Ralph Weaver

Mona Terrell Wallace

A heart-led leader 

A heart-led leader is someone who puts purpose and passion over profit and who measures success on how they impact others, individually and collectively. Such a leader puts great focus on loving what they do, how well they do it, and for whom they do it. Ralph Weaver, founding president and CEO of East West Connection (EWC) is that kind of leader, and his leadership attributes trace back from his youth to the present. Faith, joy, and giving are the main ingredients that characterize Weaver as a person, and they are also in the DNA that runs through East West Connection’s founding 29 years ago and how it is managed today.

Headquartered in Pittstown, New Jersey, EWC is a full-service meeting, events, and incentive travel company that has organized programs for groups as small as 10 to several thousand participants. It has established a global presence delivering unique and memorable experiences, from strategic concept to successful completion, for its clients.

Ralph Weaver
Ralph Weaver

Among the services that make EWC stand out is its commitment to ensuring that even with today’s technology, there’s always staff on-site to provide the “human touch of support.” 

The excitement, joy, and distinctiveness of EWC events come from the heart of its founder, who as a youth escaped to interesting and exotic corners of the world through library books and photos that a Sunday school teacher who had travelled the world extensively shared with him. “Those encounters painted a picture that my world was bigger than where I grew up in Baltimore, Maryland,” Weaver reminisces.

Weaver’s parents—especially his mother, Viola—started him on the road to exploring and embracing other people, places, and cultures. She was a spiritual woman whose faith, pride, dignity, and prayer helped her navigate rough waters and instill lessons that would take Weaver, his brother, and two sisters far. 

“‘Dare to dream, have faith in God and others, have fortitude, set your own path, and always know that I believe in you,’ she would tell us,” he says. “My mother always prayed for me and encouraged me to do the same for myself, others, and situations. Prayer made me determined, fearless,  value, and be thankful for my blessings.”

Those lessons were gifts that form the cornerstone of how Weaver manages himself, his employees, and the company. The EWC team of nearly 80 experienced and skilled diverse professionals is the engine that keeps the company growing. “Over the years, we’ve learned that while talent and skill are important, the ability to embrace EWC’s philosophy, culture, and mission is equally important,” Weaver says.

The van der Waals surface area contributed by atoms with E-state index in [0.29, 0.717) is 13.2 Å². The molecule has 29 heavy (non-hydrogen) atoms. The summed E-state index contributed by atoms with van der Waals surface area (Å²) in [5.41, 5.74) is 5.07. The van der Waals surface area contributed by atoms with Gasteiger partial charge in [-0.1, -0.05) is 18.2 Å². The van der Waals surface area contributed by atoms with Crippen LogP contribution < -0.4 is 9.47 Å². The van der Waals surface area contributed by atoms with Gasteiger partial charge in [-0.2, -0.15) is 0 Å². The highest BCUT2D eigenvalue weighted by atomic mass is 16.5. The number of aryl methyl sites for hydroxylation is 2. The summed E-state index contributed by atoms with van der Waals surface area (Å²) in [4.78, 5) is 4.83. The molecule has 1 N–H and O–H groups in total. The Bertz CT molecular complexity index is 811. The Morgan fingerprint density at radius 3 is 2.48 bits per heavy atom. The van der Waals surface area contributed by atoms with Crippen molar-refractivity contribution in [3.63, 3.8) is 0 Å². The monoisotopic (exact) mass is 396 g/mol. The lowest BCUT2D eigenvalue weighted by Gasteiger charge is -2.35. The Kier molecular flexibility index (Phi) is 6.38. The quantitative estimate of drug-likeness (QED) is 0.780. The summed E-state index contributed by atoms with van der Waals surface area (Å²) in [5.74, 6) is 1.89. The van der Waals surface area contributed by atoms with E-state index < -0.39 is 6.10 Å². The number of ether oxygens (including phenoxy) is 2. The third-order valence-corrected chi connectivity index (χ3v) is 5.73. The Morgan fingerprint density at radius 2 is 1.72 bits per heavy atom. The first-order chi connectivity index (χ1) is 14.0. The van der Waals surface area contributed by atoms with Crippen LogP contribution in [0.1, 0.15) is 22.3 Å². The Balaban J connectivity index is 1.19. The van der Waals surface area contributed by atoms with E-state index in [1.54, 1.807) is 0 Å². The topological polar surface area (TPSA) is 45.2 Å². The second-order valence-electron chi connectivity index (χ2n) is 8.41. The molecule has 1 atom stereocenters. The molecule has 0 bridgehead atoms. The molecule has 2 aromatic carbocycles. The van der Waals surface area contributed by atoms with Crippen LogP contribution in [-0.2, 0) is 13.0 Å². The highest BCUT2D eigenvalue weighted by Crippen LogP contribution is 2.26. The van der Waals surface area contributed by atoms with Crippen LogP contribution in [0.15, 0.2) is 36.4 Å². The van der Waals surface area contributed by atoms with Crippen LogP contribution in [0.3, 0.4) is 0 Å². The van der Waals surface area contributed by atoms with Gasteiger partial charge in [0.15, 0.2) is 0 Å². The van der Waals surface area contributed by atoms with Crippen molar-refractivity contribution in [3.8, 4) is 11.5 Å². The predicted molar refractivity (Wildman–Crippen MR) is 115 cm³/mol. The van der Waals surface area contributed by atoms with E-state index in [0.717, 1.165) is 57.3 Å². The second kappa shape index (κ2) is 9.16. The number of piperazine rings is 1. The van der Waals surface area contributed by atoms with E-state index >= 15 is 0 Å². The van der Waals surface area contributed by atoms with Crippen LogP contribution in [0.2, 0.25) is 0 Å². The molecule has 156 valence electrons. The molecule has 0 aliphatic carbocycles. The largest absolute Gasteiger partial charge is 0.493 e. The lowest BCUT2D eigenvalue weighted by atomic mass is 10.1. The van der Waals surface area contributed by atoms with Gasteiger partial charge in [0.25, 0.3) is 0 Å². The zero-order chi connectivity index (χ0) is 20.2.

Weaver sought to establish a company that brought the Far East and Western cultures together—ergo, East West Connection. The company began in 1990 when he and his partner, Douglas Keene, traveled the world purchasing distinctive merchandise with the goal of opening a boutique. 

Unfortunately, that plan was sidelined alongside Weaver’s work life when a car accident put him out of work for about two years. Having been employed as a marketing and communications professional at several pharmaceutical industry companies, Weaver began to develop a plan for the business. By the time he recovered, his position had been eliminated. Instead of sinking into depression, he dusted off his plan and leaped out on faith.

After nearly 30 years, EWC’s mission has been a constant: to be a best-in-class meeting, events, and incentive travel company by consistently providing strategic solutions, creativity, and superior service. “What keeps us in the game is to never rest on our laurels and always look ahead for what is next—for how we can enhance what we do,” he says. 

EWC is strong and viable, but still something of a “best-kept secret,” Weaver says. The company previously secured most of its business via word-of-mouth. As a minority business enterprise, a challenge it continues to face is “being given the opportunity to distinguish ourselves from others, as prospects are increasingly relegated to pitching electronically rather than sitting with buyers to build relationships and demonstrate firsthand what we offer, how we price our work, and how we do our work,” Weaver emphasizes. 

Weaver has a plan for expanding the business in Atlanta and on the West Coast. For the past two years, he and his team have been “working on increasing the company’s size and doubling its revenue (to 100 people and $20 million) in 2020—its 30th anniversary year.”

Reflecting on his life and the lessons learned, Weaver equates EWC’s “secret” status to the times in his youth when people underestimated him and picked him last for a team or project. “People didn’t think I could deliver, and that has shaped my life as a person and a business leader,” he says. “I learned early that sometimes there’s a hidden gem underneath what people may represent. Whether it’s pitching for business, helping others in need, mentoring employees, or satisfying clients, I let my work speak for me and EWC.”




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